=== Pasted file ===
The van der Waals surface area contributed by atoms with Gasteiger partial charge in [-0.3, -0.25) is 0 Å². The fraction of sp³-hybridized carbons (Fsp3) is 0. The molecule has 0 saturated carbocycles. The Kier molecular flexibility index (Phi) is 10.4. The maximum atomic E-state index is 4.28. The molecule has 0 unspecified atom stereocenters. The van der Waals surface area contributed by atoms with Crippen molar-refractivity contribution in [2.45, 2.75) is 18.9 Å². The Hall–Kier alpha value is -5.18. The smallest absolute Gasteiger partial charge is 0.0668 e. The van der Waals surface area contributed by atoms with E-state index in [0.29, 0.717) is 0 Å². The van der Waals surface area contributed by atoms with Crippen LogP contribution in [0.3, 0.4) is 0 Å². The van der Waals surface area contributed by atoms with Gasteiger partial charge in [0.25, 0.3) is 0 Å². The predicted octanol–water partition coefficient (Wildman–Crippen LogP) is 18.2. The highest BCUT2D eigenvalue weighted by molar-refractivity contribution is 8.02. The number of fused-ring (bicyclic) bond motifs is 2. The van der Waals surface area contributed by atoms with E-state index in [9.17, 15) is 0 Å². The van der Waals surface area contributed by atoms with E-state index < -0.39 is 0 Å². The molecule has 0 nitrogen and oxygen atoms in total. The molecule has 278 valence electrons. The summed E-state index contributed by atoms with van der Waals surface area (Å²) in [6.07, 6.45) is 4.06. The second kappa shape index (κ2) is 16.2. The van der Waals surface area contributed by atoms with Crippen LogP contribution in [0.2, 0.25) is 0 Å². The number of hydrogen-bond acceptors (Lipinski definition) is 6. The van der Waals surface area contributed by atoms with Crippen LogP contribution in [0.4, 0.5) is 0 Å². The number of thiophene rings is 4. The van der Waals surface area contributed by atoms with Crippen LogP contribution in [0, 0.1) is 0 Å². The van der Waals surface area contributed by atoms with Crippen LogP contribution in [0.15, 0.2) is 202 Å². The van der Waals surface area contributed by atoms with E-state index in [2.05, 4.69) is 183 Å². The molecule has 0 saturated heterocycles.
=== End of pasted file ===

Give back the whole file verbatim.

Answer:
The van der Waals surface area contributed by atoms with Gasteiger partial charge in [-0.3, -0.25) is 0 Å². The fraction of sp³-hybridized carbons (Fsp3) is 0. The molecule has 0 saturated carbocycles. The Kier molecular flexibility index (Phi) is 10.4. The maximum atomic E-state index is 4.28. The molecule has 0 unspecified atom stereocenters. The van der Waals surface area contributed by atoms with Crippen molar-refractivity contribution in [2.45, 2.75) is 18.9 Å². The Hall–Kier alpha value is -5.18. The smallest absolute Gasteiger partial charge is 0.0668 e. The van der Waals surface area contributed by atoms with E-state index in [0.29, 0.717) is 0 Å². The van der Waals surface area contributed by atoms with Crippen LogP contribution in [0.3, 0.4) is 0 Å². The van der Waals surface area contributed by atoms with Gasteiger partial charge in [0.25, 0.3) is 0 Å². The predicted octanol–water partition coefficient (Wildman–Crippen LogP) is 18.2. The highest BCUT2D eigenvalue weighted by molar-refractivity contribution is 8.02. The number of fused-ring (bicyclic) bond motifs is 2. The van der Waals surface area contributed by atoms with E-state index in [9.17, 15) is 0 Å². The van der Waals surface area contributed by atoms with E-state index < -0.39 is 0 Å². The molecule has 0 nitrogen and oxygen atoms in total. The molecule has 278 valence electrons. The summed E-state index contributed by atoms with van der Waals surface area (Å²) in [6.07, 6.45) is 4.06. The second kappa shape index (κ2) is 16.2. The van der Waals surface area contributed by atoms with Crippen LogP contribution in [0.2, 0.25) is 0 Å². The number of hydrogen-bond acceptors (Lipinski definition) is 6. The van der Waals surface area contributed by atoms with Crippen LogP contribution in [0.4, 0.5) is 0 Å². The number of thiophene rings is 4. The van der Waals surface area contributed by atoms with Crippen LogP contribution in [0, 0.1) is 0 Å². The van der Waals surface area contributed by atoms with Crippen LogP contribution in [0.15, 0.2) is 202 Å². The van der Waals surface area contributed by atoms with E-state index in [2.05, 4.69) is 183 Å². The molecule has 0 saturated heterocycles.